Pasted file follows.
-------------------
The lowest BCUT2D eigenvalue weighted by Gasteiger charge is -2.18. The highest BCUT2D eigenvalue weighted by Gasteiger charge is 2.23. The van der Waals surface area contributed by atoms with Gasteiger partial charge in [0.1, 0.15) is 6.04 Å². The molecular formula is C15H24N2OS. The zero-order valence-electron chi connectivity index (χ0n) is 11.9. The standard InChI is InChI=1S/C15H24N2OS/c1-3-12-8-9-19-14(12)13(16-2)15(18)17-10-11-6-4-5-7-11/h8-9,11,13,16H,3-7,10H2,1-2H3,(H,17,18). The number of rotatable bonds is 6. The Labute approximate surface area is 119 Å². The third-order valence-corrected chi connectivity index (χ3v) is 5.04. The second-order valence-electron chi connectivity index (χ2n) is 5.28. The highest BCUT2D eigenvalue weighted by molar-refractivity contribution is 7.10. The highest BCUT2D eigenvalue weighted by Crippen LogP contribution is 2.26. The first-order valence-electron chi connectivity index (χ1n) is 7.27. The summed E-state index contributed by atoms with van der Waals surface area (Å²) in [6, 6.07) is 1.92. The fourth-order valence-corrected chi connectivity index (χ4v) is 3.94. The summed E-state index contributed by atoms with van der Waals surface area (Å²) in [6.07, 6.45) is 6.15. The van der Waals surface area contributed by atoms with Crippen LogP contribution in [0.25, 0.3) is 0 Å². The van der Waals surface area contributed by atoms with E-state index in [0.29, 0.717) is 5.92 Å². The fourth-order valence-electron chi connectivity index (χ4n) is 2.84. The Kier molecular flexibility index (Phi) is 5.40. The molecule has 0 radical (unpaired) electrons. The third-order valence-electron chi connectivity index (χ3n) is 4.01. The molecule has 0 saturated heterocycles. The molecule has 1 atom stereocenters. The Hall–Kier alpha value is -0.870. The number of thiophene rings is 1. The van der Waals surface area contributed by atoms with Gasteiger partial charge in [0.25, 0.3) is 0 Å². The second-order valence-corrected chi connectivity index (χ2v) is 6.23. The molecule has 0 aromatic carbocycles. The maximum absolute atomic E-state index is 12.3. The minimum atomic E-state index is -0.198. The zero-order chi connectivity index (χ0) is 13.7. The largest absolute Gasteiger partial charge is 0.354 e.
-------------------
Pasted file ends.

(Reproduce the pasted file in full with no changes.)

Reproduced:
The lowest BCUT2D eigenvalue weighted by Gasteiger charge is -2.18. The highest BCUT2D eigenvalue weighted by Gasteiger charge is 2.23. The van der Waals surface area contributed by atoms with Gasteiger partial charge in [0.1, 0.15) is 6.04 Å². The molecular formula is C15H24N2OS. The zero-order valence-electron chi connectivity index (χ0n) is 11.9. The standard InChI is InChI=1S/C15H24N2OS/c1-3-12-8-9-19-14(12)13(16-2)15(18)17-10-11-6-4-5-7-11/h8-9,11,13,16H,3-7,10H2,1-2H3,(H,17,18). The number of rotatable bonds is 6. The Labute approximate surface area is 119 Å². The third-order valence-corrected chi connectivity index (χ3v) is 5.04. The second-order valence-electron chi connectivity index (χ2n) is 5.28. The highest BCUT2D eigenvalue weighted by molar-refractivity contribution is 7.10. The highest BCUT2D eigenvalue weighted by Crippen LogP contribution is 2.26. The first-order valence-electron chi connectivity index (χ1n) is 7.27. The summed E-state index contributed by atoms with van der Waals surface area (Å²) in [6, 6.07) is 1.92. The fourth-order valence-corrected chi connectivity index (χ4v) is 3.94. The summed E-state index contributed by atoms with van der Waals surface area (Å²) in [6.07, 6.45) is 6.15. The van der Waals surface area contributed by atoms with Crippen LogP contribution in [0.25, 0.3) is 0 Å². The van der Waals surface area contributed by atoms with E-state index in [0.29, 0.717) is 5.92 Å². The fourth-order valence-electron chi connectivity index (χ4n) is 2.84. The Kier molecular flexibility index (Phi) is 5.40. The molecule has 0 radical (unpaired) electrons. The third-order valence-electron chi connectivity index (χ3n) is 4.01. The molecule has 0 saturated heterocycles. The molecule has 1 atom stereocenters. The Hall–Kier alpha value is -0.870. The number of thiophene rings is 1. The van der Waals surface area contributed by atoms with Gasteiger partial charge in [0.25, 0.3) is 0 Å². The second-order valence-corrected chi connectivity index (χ2v) is 6.23. The molecule has 0 aromatic carbocycles. The maximum absolute atomic E-state index is 12.3. The minimum atomic E-state index is -0.198. The zero-order chi connectivity index (χ0) is 13.7. The largest absolute Gasteiger partial charge is 0.354 e.